The solution to this problem is to employ technology to improve the efficiency of the classification and declassification processes, the PIDB said.
“The time is ripe for envisioning a new approach to classification and declassification, before the accelerating influx of classified electronic information across the Government becomes completely unmanageable,” the report said. “The Government needs a paradigm shift, one centered on the adoption of technologies and policies to support an enterprise-level, system-of-systems approach.”
See A Vision for the Digital Age: Modernization of the U.S. National Security Classification and Declassification System, Public Interest Declassification Board, May 2020.
The report’s diagnosis is not new and neither is its call for employing new technology to improve classification and declassification. The PIDB itself made similar recommendations in a 2007 report.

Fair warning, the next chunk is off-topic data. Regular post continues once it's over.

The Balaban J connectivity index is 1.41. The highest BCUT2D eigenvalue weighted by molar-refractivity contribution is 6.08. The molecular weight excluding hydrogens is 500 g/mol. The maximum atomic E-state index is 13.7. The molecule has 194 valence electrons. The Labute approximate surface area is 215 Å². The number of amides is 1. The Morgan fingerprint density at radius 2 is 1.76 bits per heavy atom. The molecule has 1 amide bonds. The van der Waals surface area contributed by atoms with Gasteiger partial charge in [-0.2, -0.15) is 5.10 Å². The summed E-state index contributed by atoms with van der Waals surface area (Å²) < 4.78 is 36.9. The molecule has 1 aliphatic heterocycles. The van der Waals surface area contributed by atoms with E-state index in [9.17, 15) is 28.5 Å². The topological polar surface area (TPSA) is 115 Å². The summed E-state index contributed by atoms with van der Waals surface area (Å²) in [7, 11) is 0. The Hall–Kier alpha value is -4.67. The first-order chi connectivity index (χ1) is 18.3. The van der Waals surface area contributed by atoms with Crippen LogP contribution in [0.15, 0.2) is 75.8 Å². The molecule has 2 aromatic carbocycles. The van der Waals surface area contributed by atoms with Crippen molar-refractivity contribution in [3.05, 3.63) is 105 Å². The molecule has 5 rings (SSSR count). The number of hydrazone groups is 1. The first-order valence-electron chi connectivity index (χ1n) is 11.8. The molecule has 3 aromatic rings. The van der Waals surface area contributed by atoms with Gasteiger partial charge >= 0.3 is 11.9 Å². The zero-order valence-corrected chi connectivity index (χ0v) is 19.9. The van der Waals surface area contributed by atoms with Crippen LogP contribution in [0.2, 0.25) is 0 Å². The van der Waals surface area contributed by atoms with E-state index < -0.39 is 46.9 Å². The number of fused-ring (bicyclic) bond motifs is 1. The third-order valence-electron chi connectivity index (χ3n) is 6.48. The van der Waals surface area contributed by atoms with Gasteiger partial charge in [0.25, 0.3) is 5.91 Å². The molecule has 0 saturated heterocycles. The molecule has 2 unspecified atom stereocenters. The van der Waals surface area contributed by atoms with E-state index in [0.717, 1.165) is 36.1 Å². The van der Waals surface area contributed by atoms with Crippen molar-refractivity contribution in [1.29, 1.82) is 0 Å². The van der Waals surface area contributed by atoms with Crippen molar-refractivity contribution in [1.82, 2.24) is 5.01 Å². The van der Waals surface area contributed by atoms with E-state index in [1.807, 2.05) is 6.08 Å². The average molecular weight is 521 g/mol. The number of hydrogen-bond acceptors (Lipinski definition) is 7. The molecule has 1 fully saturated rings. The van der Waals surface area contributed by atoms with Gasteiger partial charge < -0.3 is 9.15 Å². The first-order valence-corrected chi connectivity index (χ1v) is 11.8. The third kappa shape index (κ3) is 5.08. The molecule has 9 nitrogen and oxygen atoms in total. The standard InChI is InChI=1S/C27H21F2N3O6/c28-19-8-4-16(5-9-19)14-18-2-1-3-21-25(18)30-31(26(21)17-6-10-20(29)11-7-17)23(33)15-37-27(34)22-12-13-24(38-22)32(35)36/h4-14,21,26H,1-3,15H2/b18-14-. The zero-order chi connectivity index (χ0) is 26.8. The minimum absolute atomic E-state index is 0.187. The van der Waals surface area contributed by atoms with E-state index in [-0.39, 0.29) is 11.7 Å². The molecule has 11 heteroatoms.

Recognizing the persistent lack of progress to date, the new report therefore calls for the appointment of an Executive Agent who would have the authority and responsibility for designing and implementing a newly transformed classification system. (The Director of National Intelligence, who is already Security Executive Agent for security clearance policy, would be a likely choice.)
Those who care enough about these issues to read the PIDB report will find lots of interesting commentary along with plenty to doubt or disagree with. For example, in my opinion:
* The useful idea of appointing an Executive Agent is diminished by making him or her part of an Executive Committee of agency leaders. The whole point of creating a “czar”-like Executive Agent is to reduce the friction of collective decision making and to break through the interagency impasse. An Executive Committee would make that more difficult.